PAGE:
Traveling around Europe gives you many decisions to make.
Where do you want to go?
What do you want to see?
How are you going to see it?
How are you going to travel?
Pre-planning is certainly the way forward in my opinion. In the past I have been accused of planning everything too much, but it’s never done me wrong so far. In terms of traveling around Europe by train, pre-planning and a bit of maths is certainly the way forward when working out the cheapest way to do it.
Eurail offers a pass which gives you a certain amount of rail travel around Europe, with some restrictions. It firstly depends on the class of pass you purchase, and the more you pay, the more freedom you will have. For instance, the Global Pass covers 28 countries, which means you have total freedom, within the list of countries. If you pay less, you have less options.
Seeing Europe by train is an amazing experience, and I think this is probably the best way to truly get an idea of how the landscapes change as you change countries, and get a real sense of how each is subtly different from the rest as you cross borders. Despite the plus points, rail travel does have its downsides.
If you do buy a pass, there will probably be limited seats on each service for passholders, so you need to get there early. Passes these days are harder to use than they used to be, basically because trains are now in competition with other companies, as well as airlines, which sometimes offer ridiculously cheap airfares between countries. The restrictions in place can make rail travel difficult to navigate, but you shouldn’t let that put you off, because pre-planning, as we mentioned before, will get you through.
So, is a Eurail pass worth the money?
It’s important to figure this out for your individual journey really, because we’re not talking about pennies here, and any money you can save will come in very handy. You need to do your sums, and by that I mean you need to figure out where you’re going, and find out whether it’s cheaper to buy the ticket on the day, book in advance, or plan it all by the price of a pass.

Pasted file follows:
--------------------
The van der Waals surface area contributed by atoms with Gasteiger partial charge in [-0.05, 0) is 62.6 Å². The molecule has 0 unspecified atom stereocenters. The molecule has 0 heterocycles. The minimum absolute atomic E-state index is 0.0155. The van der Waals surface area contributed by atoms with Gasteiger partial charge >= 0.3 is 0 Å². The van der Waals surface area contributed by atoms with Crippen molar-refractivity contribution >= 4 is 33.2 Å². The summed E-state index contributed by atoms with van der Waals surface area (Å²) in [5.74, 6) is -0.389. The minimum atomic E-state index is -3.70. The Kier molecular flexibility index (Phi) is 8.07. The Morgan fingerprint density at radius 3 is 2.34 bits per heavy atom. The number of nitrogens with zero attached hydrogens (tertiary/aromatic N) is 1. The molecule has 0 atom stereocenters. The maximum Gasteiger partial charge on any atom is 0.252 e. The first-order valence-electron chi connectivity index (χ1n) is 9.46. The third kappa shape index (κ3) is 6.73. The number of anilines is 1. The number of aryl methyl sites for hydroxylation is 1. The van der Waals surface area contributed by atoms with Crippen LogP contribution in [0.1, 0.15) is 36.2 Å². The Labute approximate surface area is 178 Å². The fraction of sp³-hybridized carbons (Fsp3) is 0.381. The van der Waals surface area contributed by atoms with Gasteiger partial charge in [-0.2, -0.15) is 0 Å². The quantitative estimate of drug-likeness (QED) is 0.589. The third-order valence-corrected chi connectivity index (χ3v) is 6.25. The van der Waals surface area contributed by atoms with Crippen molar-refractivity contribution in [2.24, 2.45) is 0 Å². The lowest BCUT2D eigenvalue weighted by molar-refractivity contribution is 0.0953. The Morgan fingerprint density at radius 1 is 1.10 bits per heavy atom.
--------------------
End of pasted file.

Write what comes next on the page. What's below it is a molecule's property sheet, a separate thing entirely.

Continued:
What this does however is take away the fly by the seat of your pants feeling of hopping on and off of trains.
There is no straight answer to whether a pass is worth the money, because every case is different. For instance, if you know where you’re going and when, and it’s still a few months down the line, I’d consider booking your journey the old fashioned way ahead of time, because the earlier you book, the cheaper the journey will be, and you have all your tickets sorted out.
If however you’re planning on disappearing next week for a rail journey around the continent, then yes, a rail pass will probably be your cheaper option, because last minute rail journeys are more expensive, as we know from our own experiences back home. Prices are never static, they go up and down.
Do your maths, work out your route, and find out the cheaper option for you – at the end of the day, the Eurail pass certainly has its place on the market, but it doesn’t work for everyone.